4 Tools to Help Develop Your Imagination for More Inspiration and Better Workdays
In today’s busy world, personal organization is a hot topic. There are products, apps, websites, and planners everywhere that promise to help you get more done in less time. We are juggling work, home lives, hobbies, and side jobs – along with to-do lists that never seem to get any shorter.
When we are this busy, we often focus on accomplishing things we “should be doing” each day, but don’t develop methods to store our best creative ideas. We take the time to document our appointments and deadlines, but don’t have a way to gather the little sparks that come to us while we’re in the shower, or commuting to the office. When you are feeling overwhelmed, it’s hard enough to work through your tactical to-do list, much less think outside of the box.
However, even with these distractions, there are a few different methods we can use to capture our thoughts when inspiration hits, and store them so that we have a vision started when we are ready to create. Each of these suggestions is adaptable for your personality and passions, and is simple to set up.
“Saving the String” – Create Ways to Stockpile Your Creative Concepts
Bestselling author Gretchen Rubin hosts a weekly podcast with her sister Elizabeth. Both women work in creative fields, and in a recent episode they discussed the concept of “saving string.” Saving string is a term that was developed by journalists, and refers to creating a way to hang on to your ideas until you are ready to use them.
One example of this concept was developed by renowned choreographer Twyla Tharp (who shot to international fame after introducing superstar ballet dancer Mikhail Baryshnikov to modern dance audiences in Push Comes to Shove). And whenever Twyla begins working on a new dance, she takes a new box and labels it for the project. When she has materials or ideas related to the development of the dance, she stores them in the box. Over time, the box develops into a resource she’s created, full of inspiration for the creative effort; it becomes a physical representation of her vision for the project.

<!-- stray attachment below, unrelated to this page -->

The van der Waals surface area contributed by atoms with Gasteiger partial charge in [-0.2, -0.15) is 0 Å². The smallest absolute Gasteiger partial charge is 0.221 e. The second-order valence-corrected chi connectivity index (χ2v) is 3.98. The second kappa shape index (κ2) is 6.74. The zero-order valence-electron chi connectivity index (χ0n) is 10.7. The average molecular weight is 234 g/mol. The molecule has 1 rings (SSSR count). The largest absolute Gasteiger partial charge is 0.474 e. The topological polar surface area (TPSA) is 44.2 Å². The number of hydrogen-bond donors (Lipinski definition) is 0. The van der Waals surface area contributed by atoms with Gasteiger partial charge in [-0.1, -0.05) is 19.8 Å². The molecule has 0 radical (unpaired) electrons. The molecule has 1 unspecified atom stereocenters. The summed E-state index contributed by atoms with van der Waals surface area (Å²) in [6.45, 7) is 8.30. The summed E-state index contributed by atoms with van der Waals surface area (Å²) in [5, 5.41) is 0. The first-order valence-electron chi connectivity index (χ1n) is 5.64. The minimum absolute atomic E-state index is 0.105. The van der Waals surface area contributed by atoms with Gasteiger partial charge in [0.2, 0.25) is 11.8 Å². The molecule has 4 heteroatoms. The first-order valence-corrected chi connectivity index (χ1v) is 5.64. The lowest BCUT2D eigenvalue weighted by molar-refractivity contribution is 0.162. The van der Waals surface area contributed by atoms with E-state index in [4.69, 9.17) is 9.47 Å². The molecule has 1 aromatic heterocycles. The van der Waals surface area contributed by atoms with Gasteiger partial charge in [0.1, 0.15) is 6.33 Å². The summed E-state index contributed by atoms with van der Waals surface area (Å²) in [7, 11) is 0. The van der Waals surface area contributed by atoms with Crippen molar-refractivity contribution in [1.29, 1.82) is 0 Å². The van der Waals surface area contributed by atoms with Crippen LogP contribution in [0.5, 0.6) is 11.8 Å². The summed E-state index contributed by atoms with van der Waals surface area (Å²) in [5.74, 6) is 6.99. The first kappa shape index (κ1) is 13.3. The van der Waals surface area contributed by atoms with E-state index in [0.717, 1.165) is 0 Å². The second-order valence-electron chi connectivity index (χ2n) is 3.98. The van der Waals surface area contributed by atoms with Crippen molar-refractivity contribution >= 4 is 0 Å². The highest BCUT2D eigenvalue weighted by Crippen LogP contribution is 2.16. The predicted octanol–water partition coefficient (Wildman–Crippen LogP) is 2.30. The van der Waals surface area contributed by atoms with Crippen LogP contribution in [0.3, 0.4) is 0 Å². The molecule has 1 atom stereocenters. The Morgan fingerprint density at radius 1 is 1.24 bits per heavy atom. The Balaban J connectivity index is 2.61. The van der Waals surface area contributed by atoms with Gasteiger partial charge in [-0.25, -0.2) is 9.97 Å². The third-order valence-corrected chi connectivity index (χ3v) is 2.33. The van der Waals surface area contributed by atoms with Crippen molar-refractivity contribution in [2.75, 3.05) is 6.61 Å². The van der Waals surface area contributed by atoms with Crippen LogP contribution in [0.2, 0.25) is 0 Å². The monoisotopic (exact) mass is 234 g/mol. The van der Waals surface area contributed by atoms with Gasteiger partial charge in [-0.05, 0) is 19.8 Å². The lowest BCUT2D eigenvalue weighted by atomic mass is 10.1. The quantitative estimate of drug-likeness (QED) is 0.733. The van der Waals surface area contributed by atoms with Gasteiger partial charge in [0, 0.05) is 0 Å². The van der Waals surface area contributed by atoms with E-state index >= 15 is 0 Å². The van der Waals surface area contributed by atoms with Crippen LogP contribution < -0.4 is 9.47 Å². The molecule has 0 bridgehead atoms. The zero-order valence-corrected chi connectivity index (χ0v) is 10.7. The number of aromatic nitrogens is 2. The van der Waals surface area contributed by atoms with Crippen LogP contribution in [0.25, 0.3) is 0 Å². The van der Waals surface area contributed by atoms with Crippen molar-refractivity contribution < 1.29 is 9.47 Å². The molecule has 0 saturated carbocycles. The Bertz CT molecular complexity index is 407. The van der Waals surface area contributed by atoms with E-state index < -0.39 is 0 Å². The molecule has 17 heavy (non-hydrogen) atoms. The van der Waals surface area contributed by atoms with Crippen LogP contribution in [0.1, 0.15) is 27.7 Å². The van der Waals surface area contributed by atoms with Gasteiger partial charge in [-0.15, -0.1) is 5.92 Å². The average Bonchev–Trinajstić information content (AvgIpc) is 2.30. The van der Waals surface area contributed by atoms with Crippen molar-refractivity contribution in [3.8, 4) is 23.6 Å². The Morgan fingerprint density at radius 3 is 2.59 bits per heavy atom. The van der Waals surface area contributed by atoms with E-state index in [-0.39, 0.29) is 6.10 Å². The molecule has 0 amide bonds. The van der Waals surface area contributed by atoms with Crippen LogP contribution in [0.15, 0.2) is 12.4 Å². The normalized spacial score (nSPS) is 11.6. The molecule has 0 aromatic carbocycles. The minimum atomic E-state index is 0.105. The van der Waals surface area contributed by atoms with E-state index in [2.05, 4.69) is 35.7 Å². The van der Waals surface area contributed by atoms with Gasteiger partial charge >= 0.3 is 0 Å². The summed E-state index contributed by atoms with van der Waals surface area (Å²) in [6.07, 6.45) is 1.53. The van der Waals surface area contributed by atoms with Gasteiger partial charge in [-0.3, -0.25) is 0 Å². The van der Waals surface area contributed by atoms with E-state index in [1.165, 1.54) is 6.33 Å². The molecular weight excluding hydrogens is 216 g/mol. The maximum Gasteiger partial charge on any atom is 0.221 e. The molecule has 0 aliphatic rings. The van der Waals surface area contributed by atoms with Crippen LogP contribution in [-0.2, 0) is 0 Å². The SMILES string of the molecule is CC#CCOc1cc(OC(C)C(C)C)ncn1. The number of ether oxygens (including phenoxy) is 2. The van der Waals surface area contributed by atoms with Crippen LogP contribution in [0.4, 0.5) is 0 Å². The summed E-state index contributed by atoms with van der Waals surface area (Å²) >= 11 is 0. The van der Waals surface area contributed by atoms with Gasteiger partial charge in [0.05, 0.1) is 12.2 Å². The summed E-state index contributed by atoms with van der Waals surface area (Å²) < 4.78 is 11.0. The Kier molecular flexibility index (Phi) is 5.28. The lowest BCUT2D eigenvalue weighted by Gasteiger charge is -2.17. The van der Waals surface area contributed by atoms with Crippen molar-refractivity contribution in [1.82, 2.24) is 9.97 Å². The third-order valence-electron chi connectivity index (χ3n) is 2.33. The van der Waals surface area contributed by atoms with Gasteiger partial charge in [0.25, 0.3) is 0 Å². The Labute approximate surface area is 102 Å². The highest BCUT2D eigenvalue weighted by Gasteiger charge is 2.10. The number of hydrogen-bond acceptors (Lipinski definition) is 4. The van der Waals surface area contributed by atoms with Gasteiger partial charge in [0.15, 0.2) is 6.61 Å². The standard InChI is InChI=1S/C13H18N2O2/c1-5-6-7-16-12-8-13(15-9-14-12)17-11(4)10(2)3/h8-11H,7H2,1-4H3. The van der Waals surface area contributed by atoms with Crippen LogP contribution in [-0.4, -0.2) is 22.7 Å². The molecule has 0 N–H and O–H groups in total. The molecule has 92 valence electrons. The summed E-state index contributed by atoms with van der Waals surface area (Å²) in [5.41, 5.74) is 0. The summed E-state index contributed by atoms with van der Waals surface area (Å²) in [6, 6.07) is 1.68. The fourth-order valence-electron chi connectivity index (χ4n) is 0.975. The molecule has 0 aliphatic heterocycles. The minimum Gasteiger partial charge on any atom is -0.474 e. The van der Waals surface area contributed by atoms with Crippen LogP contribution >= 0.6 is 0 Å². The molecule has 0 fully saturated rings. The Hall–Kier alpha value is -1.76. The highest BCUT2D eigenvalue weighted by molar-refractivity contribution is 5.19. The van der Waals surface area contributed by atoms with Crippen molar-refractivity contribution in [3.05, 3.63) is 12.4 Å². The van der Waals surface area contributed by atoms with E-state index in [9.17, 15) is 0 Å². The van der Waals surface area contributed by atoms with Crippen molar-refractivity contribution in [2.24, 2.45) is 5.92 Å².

This concept could also be used for hobbies like cooking. You may come across recipe ideas in a magazine, or a beautiful table setting at a friend’s home. So take pictures, clippings, and these bits of ideas that inspire you, and put them into a notebook organized by topic such as holidays or appetizers. Then, when you have the time to plan your next meal, you have inspiration in one place to pull from.
Leaders can also use this idea for annual performance appraisals: create a simple document for each of your employees, and when a project is completed, briefly document your thoughts on each employee’s contributions. If you take a few minutes throughout the year to add to this file, you’ll have timely information to pull from to write the review, instead of having to remember an entire year’s worth of work at one time.
Lesson: Taking just a few minutes to store bits of information in an organized manner can go a long way toward starting a project.
Utilizing Context: Organize Based on Category + Environment
Productivity expert David Allen, author of Getting Things Done: The Art of Stress-Free Productivity, has several actionable tips for organizing your thoughts. One of his central assertions is that we do our best work when we develop a system for organizing our ideas and to-dos on paper, rather than wasting valuable mental energy by attempting to keep this information only in our heads. He notes that one large to-do list can be overwhelming, and that it’s helpful to categorize to-dos based on context. This means that you maintain lists based on the tools you need to complete the task.